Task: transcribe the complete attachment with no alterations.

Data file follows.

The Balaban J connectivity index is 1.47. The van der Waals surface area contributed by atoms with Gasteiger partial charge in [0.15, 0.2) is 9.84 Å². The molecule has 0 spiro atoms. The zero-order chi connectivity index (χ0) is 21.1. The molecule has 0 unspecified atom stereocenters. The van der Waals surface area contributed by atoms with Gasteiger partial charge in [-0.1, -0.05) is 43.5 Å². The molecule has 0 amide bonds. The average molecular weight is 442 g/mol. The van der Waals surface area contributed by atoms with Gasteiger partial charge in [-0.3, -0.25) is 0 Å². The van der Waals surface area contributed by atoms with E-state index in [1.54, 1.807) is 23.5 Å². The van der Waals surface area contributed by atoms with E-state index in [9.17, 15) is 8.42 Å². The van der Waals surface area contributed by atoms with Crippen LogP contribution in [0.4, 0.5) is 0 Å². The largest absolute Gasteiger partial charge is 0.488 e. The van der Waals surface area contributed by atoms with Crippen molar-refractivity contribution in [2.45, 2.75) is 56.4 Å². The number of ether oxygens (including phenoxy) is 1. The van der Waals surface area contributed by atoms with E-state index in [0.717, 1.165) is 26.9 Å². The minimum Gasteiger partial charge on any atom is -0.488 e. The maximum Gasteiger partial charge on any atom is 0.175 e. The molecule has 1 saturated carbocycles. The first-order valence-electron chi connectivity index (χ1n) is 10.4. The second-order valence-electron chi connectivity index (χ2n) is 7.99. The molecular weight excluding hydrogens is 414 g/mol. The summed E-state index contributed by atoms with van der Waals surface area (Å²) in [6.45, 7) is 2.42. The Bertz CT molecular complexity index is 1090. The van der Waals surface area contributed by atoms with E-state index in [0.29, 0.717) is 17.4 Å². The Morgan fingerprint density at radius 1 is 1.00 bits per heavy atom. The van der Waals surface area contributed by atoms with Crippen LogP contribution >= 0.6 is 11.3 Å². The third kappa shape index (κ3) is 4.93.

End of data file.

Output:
The Balaban J connectivity index is 1.47. The van der Waals surface area contributed by atoms with Gasteiger partial charge in [0.15, 0.2) is 9.84 Å². The molecule has 0 spiro atoms. The zero-order chi connectivity index (χ0) is 21.1. The molecule has 0 unspecified atom stereocenters. The van der Waals surface area contributed by atoms with Gasteiger partial charge in [-0.1, -0.05) is 43.5 Å². The molecule has 0 amide bonds. The average molecular weight is 442 g/mol. The van der Waals surface area contributed by atoms with Gasteiger partial charge in [-0.3, -0.25) is 0 Å². The van der Waals surface area contributed by atoms with E-state index in [1.54, 1.807) is 23.5 Å². The van der Waals surface area contributed by atoms with E-state index in [9.17, 15) is 8.42 Å². The van der Waals surface area contributed by atoms with Crippen LogP contribution in [0.4, 0.5) is 0 Å². The largest absolute Gasteiger partial charge is 0.488 e. The van der Waals surface area contributed by atoms with Crippen molar-refractivity contribution in [2.45, 2.75) is 56.4 Å². The number of ether oxygens (including phenoxy) is 1. The van der Waals surface area contributed by atoms with E-state index in [0.717, 1.165) is 26.9 Å². The minimum Gasteiger partial charge on any atom is -0.488 e. The maximum Gasteiger partial charge on any atom is 0.175 e. The molecule has 1 saturated carbocycles. The first-order valence-electron chi connectivity index (χ1n) is 10.4. The second-order valence-electron chi connectivity index (χ2n) is 7.99. The molecular weight excluding hydrogens is 414 g/mol. The summed E-state index contributed by atoms with van der Waals surface area (Å²) in [6.45, 7) is 2.42. The Bertz CT molecular complexity index is 1090. The van der Waals surface area contributed by atoms with E-state index in [0.29, 0.717) is 17.4 Å². The Morgan fingerprint density at radius 1 is 1.00 bits per heavy atom. The van der Waals surface area contributed by atoms with Crippen LogP contribution >= 0.6 is 11.3 Å². The third kappa shape index (κ3) is 4.93.